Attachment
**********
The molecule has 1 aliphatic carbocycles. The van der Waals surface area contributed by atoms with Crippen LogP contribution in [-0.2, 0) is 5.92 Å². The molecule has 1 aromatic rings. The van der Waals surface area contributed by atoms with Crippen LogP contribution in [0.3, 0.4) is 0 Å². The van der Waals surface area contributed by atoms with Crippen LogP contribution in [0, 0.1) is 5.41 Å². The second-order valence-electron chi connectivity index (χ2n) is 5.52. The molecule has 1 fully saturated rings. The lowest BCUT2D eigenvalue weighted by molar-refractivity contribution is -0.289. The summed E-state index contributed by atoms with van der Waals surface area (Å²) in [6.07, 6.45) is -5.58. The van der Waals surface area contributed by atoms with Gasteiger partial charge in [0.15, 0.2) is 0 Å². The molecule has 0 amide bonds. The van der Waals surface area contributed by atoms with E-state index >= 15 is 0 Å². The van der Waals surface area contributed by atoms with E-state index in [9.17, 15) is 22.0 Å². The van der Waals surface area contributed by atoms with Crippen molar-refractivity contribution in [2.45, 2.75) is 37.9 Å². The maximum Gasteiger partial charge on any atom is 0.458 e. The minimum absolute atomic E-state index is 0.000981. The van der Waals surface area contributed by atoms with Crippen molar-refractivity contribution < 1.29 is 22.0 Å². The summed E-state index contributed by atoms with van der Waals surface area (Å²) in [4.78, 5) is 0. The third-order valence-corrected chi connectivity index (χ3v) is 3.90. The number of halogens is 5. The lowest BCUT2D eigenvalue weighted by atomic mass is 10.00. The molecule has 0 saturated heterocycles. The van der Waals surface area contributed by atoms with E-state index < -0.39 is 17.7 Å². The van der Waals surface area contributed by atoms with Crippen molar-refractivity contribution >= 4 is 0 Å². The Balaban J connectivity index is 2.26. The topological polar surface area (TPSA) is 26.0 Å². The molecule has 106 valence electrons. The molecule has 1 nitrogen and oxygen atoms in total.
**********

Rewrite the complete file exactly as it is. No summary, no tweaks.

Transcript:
The molecule has 1 aliphatic carbocycles. The van der Waals surface area contributed by atoms with Crippen LogP contribution in [-0.2, 0) is 5.92 Å². The molecule has 1 aromatic rings. The van der Waals surface area contributed by atoms with Crippen LogP contribution in [0.3, 0.4) is 0 Å². The van der Waals surface area contributed by atoms with Crippen LogP contribution in [0, 0.1) is 5.41 Å². The second-order valence-electron chi connectivity index (χ2n) is 5.52. The molecule has 1 fully saturated rings. The lowest BCUT2D eigenvalue weighted by molar-refractivity contribution is -0.289. The summed E-state index contributed by atoms with van der Waals surface area (Å²) in [6.07, 6.45) is -5.58. The van der Waals surface area contributed by atoms with Gasteiger partial charge in [0.15, 0.2) is 0 Å². The molecule has 0 amide bonds. The van der Waals surface area contributed by atoms with E-state index >= 15 is 0 Å². The van der Waals surface area contributed by atoms with E-state index in [9.17, 15) is 22.0 Å². The van der Waals surface area contributed by atoms with Crippen molar-refractivity contribution in [2.45, 2.75) is 37.9 Å². The maximum Gasteiger partial charge on any atom is 0.458 e. The minimum absolute atomic E-state index is 0.000981. The van der Waals surface area contributed by atoms with Crippen molar-refractivity contribution < 1.29 is 22.0 Å². The summed E-state index contributed by atoms with van der Waals surface area (Å²) in [4.78, 5) is 0. The third-order valence-corrected chi connectivity index (χ3v) is 3.90. The number of halogens is 5. The lowest BCUT2D eigenvalue weighted by atomic mass is 10.00. The molecule has 0 saturated heterocycles. The van der Waals surface area contributed by atoms with E-state index < -0.39 is 17.7 Å². The van der Waals surface area contributed by atoms with Crippen molar-refractivity contribution >= 4 is 0 Å². The Balaban J connectivity index is 2.26. The topological polar surface area (TPSA) is 26.0 Å². The molecule has 106 valence electrons. The molecule has 1 nitrogen and oxygen atoms in total.